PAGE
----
‘Schoolcations’, Everything You Need To Know The Newest Travel Trend

E-learning, distance learning, remote learning – whatever you want to call it, most of our kids are not in actual school buildings as we embark on the school year.  Many of us are hoping for some sort of hybrid school/work schedule, but a lot of us have already made the decision to keep our kids at home for the school year.  Whether you are anxiously holding your breath hoping for some sort of in person learning or have committed to a year of remote learning and trying to cope with your decision, ‘schoolcations’ may be just what you need to break up the endless days at home.


‘Schoolcations’ Defined

You may have seen the term ‘schoolcation’ floating around on your social media feeds the last few weeks, but what does it mean exactly?  Okay, it is easy to decipher that the word is derived from the words school and vacation, but we need to define how a ‘schoolcation’ works.  It can work multiple ways actually.  

Option 1: ‘Schoolcation’ Packages

Without a doubt, the ‘schoolcation’ term really gained traction when Four Seasons Resort Orlando at Walt Disney World Resort, recently announced that their resort would be offering supervised schoolwork sessions at their resort.  Parents can pay $50 for a half day (9 AM – 12 PM) and $100 for a full day (9 AM – 3 PM) that includes lunch while their children are supervised in a bright and quiet learning environment where desks are spaced out in a socially distanced fashion.  


This type of package is particularly attractive to parents at their wits end after months of trying to entertain and school their children in a responsible, socially distanced way.  Parents need a break, and what better way to take that break than at the adults only pool, a quiet sanctuary surrounded by palm trees and white cabanas where parents can truly relax and unwind while your little virtual learner is being supervised in a small group setting by Kids For All Seasons staff, who have years of experience in working with children.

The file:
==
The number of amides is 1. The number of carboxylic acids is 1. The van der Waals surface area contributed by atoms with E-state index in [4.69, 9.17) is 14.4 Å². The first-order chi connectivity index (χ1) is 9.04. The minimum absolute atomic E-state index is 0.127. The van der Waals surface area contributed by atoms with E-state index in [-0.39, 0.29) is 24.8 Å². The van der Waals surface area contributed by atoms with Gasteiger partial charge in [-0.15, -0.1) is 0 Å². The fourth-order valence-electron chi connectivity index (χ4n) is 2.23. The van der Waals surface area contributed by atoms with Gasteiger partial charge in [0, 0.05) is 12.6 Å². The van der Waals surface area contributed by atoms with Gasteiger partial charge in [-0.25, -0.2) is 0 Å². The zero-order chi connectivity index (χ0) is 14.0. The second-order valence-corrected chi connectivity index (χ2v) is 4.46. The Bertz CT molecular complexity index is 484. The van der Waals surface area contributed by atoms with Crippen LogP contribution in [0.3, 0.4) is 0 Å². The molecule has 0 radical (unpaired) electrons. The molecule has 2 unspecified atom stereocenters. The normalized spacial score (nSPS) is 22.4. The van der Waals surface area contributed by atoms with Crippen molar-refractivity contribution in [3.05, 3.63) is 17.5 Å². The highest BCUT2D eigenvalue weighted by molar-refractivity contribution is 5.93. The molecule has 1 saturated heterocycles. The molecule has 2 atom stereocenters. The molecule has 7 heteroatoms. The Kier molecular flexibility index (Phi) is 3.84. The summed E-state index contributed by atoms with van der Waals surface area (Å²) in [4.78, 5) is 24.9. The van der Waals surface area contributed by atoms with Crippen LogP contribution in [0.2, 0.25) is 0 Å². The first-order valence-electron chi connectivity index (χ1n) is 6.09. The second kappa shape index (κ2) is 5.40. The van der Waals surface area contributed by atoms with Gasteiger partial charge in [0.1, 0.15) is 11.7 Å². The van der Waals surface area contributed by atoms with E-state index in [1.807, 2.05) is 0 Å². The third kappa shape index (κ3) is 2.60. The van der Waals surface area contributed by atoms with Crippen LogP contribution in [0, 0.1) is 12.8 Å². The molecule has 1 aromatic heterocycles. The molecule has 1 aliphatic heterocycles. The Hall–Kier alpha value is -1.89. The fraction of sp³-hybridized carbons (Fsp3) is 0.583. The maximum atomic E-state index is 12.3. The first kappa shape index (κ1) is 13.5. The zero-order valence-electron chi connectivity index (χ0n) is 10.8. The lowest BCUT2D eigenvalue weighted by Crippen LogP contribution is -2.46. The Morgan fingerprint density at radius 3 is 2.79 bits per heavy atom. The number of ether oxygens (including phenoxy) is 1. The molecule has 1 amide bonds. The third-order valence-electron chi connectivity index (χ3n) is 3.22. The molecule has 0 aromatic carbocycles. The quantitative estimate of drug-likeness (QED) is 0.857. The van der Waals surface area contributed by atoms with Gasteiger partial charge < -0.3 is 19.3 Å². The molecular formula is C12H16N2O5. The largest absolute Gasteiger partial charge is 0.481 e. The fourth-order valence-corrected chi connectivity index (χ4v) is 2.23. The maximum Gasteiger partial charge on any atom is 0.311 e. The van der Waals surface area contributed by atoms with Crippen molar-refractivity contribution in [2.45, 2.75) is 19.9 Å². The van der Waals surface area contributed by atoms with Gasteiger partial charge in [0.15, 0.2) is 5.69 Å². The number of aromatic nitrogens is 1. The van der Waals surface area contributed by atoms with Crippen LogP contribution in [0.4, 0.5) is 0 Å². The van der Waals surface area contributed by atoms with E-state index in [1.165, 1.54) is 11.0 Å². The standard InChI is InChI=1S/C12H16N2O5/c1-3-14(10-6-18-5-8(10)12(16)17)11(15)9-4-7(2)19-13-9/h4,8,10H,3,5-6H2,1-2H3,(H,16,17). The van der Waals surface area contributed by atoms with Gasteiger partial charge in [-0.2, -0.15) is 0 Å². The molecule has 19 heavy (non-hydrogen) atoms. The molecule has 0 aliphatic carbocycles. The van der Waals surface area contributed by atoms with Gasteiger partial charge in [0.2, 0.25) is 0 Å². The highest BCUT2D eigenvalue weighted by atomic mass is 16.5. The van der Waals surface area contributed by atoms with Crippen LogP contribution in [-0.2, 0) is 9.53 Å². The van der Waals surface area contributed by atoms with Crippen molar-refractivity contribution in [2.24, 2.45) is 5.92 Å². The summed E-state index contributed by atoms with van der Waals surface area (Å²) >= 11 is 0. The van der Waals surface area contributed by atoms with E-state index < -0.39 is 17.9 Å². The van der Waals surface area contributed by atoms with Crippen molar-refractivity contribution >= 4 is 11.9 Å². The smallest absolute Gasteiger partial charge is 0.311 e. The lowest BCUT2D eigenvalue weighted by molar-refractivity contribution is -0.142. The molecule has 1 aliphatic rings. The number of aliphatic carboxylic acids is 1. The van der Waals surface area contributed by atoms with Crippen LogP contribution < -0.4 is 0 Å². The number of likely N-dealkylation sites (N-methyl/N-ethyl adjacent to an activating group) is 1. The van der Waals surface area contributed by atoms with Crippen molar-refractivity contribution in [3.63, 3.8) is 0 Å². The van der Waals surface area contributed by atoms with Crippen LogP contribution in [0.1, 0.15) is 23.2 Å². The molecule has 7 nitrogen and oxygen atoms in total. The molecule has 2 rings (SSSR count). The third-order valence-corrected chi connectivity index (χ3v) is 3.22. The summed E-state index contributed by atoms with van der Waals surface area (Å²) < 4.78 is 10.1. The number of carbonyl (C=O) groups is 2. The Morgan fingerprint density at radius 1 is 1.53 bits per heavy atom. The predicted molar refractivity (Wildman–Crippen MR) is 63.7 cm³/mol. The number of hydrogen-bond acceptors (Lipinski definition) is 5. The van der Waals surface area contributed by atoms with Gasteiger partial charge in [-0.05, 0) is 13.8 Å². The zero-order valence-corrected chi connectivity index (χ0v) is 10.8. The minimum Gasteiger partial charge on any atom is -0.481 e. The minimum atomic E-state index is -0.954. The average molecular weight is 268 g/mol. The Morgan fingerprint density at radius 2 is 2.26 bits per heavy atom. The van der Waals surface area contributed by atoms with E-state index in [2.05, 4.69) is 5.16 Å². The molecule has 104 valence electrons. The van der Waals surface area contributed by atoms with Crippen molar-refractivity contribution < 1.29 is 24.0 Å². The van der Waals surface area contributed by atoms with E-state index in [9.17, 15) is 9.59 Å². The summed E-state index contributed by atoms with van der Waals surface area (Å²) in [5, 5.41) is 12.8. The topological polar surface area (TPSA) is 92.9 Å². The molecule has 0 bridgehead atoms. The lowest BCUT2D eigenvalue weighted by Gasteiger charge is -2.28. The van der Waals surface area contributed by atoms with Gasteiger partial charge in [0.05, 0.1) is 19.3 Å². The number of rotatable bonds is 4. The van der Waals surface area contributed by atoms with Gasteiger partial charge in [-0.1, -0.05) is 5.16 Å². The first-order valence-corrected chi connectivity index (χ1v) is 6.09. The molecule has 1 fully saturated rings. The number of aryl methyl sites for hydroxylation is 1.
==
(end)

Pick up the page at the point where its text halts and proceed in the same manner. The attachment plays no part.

Kids, do not fear.  Parents are not the only ones enjoying their ‘schoolcation’.  Recess for kids partaking in the ‘schoolcation’ is nothing less than epic.  With the Resort’s exclusive 5-acre Explorer Island as their playground, kids will have a blast swimming in the Explorer Pool, floating down the lazy river, zooming down the water slides, and enjoying outdoor recreation such as sand volleyball, basketball, foosball, table-tennis, and more.  


Travel Tip:  Book through a travel advisor that is associated with the Virtuoso consortia or Four Seasons Preferred Partner program for exclusive amenities.

For parents willing to leave the country, Four Seasons Punta Mita  has launched their own remote learning program called Knowledge for All Seasons, which aims to make distance learning convenient and fun for parents and kids in their home-away-from-home.  While Four Seasons Punta Mita does not offer the dedicated schoolwork sessions like Four Seasons Resort Orlando , it does offer study buddies as part of their program and private tutors are available for an additional cost.  

Honestly, who needs an indoor school set up, when Punta Mita is converting pool and beach cabanas into private workstations with ocean views. Each study cabana is outfitted with Wi-Fi, a TV monitor, headphones, a portable charger, lap pad and energizing snacks such as fresh fruits, smoothies and popsicles.


What makes the Knowledge for All Seasons  program really stand out is world schooling classes, which provide a unique opportunity for kids to learn about Mexico’s history, cuisine and culture.  Best of all, a portion of the proceeds from the program goes to support education in the local community.